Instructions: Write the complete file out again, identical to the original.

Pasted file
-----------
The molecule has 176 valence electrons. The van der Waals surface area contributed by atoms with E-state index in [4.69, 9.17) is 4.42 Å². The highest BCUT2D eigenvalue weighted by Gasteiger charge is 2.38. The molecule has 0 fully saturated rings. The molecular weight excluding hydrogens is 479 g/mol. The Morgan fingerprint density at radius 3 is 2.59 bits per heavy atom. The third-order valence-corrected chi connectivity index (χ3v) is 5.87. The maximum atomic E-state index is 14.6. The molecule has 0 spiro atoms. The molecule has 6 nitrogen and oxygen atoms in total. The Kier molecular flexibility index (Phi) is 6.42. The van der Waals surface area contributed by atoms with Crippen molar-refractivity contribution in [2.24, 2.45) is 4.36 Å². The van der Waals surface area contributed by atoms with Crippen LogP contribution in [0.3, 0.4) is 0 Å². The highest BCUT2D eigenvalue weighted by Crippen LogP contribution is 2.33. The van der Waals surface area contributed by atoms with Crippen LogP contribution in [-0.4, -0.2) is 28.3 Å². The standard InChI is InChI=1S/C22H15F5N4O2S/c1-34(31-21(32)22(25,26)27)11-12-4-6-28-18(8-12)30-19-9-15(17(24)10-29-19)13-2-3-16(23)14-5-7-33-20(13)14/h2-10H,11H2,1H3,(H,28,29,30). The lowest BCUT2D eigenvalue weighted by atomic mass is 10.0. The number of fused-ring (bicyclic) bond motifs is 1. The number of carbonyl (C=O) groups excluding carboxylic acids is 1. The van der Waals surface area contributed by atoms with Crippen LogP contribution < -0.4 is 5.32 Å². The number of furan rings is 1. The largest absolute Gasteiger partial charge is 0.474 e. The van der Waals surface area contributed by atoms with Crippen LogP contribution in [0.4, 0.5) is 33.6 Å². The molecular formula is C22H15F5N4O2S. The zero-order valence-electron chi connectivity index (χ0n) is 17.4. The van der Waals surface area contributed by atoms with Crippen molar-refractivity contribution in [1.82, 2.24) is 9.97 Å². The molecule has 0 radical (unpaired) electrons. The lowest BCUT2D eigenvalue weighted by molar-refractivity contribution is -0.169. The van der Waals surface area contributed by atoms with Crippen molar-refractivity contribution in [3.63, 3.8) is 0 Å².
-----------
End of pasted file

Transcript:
The molecule has 176 valence electrons. The van der Waals surface area contributed by atoms with E-state index in [4.69, 9.17) is 4.42 Å². The highest BCUT2D eigenvalue weighted by Gasteiger charge is 2.38. The molecule has 0 fully saturated rings. The molecular weight excluding hydrogens is 479 g/mol. The Morgan fingerprint density at radius 3 is 2.59 bits per heavy atom. The third-order valence-corrected chi connectivity index (χ3v) is 5.87. The maximum atomic E-state index is 14.6. The molecule has 0 spiro atoms. The molecule has 6 nitrogen and oxygen atoms in total. The Kier molecular flexibility index (Phi) is 6.42. The van der Waals surface area contributed by atoms with Crippen molar-refractivity contribution in [2.24, 2.45) is 4.36 Å². The van der Waals surface area contributed by atoms with Crippen LogP contribution in [0.3, 0.4) is 0 Å². The highest BCUT2D eigenvalue weighted by Crippen LogP contribution is 2.33. The van der Waals surface area contributed by atoms with Crippen LogP contribution in [-0.4, -0.2) is 28.3 Å². The standard InChI is InChI=1S/C22H15F5N4O2S/c1-34(31-21(32)22(25,26)27)11-12-4-6-28-18(8-12)30-19-9-15(17(24)10-29-19)13-2-3-16(23)14-5-7-33-20(13)14/h2-10H,11H2,1H3,(H,28,29,30). The lowest BCUT2D eigenvalue weighted by atomic mass is 10.0. The number of fused-ring (bicyclic) bond motifs is 1. The number of carbonyl (C=O) groups excluding carboxylic acids is 1. The van der Waals surface area contributed by atoms with Crippen LogP contribution < -0.4 is 5.32 Å². The number of furan rings is 1. The largest absolute Gasteiger partial charge is 0.474 e. The van der Waals surface area contributed by atoms with Crippen LogP contribution in [0.4, 0.5) is 33.6 Å². The molecular formula is C22H15F5N4O2S. The zero-order valence-electron chi connectivity index (χ0n) is 17.4. The van der Waals surface area contributed by atoms with Crippen molar-refractivity contribution in [1.82, 2.24) is 9.97 Å². The molecule has 0 radical (unpaired) electrons. The lowest BCUT2D eigenvalue weighted by molar-refractivity contribution is -0.169. The van der Waals surface area contributed by atoms with Crippen molar-refractivity contribution in [3.63, 3.8) is 0 Å².